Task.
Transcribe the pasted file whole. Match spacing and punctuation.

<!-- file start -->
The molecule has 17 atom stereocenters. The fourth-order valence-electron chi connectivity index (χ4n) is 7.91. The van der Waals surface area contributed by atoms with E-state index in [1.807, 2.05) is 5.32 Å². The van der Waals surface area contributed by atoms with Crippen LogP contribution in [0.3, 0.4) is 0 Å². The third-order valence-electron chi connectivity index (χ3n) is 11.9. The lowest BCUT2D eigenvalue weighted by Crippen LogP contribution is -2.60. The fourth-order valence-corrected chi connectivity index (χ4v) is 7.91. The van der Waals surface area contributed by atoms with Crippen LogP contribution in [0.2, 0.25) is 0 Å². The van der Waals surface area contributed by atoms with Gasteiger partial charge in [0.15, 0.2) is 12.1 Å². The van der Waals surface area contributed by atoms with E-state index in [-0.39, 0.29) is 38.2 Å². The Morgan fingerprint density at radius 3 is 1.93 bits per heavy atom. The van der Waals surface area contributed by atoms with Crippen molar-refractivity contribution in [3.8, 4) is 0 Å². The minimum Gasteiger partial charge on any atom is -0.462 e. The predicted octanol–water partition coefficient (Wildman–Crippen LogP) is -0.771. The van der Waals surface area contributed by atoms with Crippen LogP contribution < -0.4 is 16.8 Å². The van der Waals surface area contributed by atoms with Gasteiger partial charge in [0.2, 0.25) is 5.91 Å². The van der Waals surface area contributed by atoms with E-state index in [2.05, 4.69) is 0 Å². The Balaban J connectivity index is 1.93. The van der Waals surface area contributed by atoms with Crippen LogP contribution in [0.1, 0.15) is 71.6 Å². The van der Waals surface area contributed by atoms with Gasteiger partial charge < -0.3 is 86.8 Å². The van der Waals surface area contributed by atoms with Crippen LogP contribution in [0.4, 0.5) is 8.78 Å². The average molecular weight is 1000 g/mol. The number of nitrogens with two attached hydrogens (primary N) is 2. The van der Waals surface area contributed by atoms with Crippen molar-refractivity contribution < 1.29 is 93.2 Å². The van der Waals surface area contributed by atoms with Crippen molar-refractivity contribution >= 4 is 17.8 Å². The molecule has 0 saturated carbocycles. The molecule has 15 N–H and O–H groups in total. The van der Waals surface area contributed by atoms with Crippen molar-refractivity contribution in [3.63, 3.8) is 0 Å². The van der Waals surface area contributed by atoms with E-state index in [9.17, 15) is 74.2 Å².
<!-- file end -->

The molecule has 17 atom stereocenters. The fourth-order valence-electron chi connectivity index (χ4n) is 7.91. The van der Waals surface area contributed by atoms with E-state index in [1.807, 2.05) is 5.32 Å². The van der Waals surface area contributed by atoms with Crippen LogP contribution in [0.3, 0.4) is 0 Å². The third-order valence-electron chi connectivity index (χ3n) is 11.9. The lowest BCUT2D eigenvalue weighted by Crippen LogP contribution is -2.60. The fourth-order valence-corrected chi connectivity index (χ4v) is 7.91. The van der Waals surface area contributed by atoms with Crippen LogP contribution in [0.2, 0.25) is 0 Å². The van der Waals surface area contributed by atoms with Gasteiger partial charge in [0.15, 0.2) is 12.1 Å². The van der Waals surface area contributed by atoms with E-state index in [-0.39, 0.29) is 38.2 Å². The Morgan fingerprint density at radius 3 is 1.93 bits per heavy atom. The van der Waals surface area contributed by atoms with Crippen molar-refractivity contribution in [3.8, 4) is 0 Å². The minimum Gasteiger partial charge on any atom is -0.462 e. The predicted octanol–water partition coefficient (Wildman–Crippen LogP) is -0.771. The van der Waals surface area contributed by atoms with Crippen LogP contribution < -0.4 is 16.8 Å². The van der Waals surface area contributed by atoms with Gasteiger partial charge in [0.2, 0.25) is 5.91 Å². The van der Waals surface area contributed by atoms with E-state index in [2.05, 4.69) is 0 Å². The Balaban J connectivity index is 1.93. The van der Waals surface area contributed by atoms with Crippen LogP contribution in [0.1, 0.15) is 71.6 Å². The van der Waals surface area contributed by atoms with Gasteiger partial charge < -0.3 is 86.8 Å². The van der Waals surface area contributed by atoms with Crippen LogP contribution in [0.4, 0.5) is 8.78 Å². The average molecular weight is 1000 g/mol. The number of nitrogens with two attached hydrogens (primary N) is 2. The van der Waals surface area contributed by atoms with Crippen molar-refractivity contribution < 1.29 is 93.2 Å². The van der Waals surface area contributed by atoms with Crippen molar-refractivity contribution >= 4 is 17.8 Å². The molecule has 0 saturated carbocycles. The molecule has 15 N–H and O–H groups in total. The van der Waals surface area contributed by atoms with Crippen molar-refractivity contribution in [3.63, 3.8) is 0 Å². The van der Waals surface area contributed by atoms with E-state index in [9.17, 15) is 74.2 Å².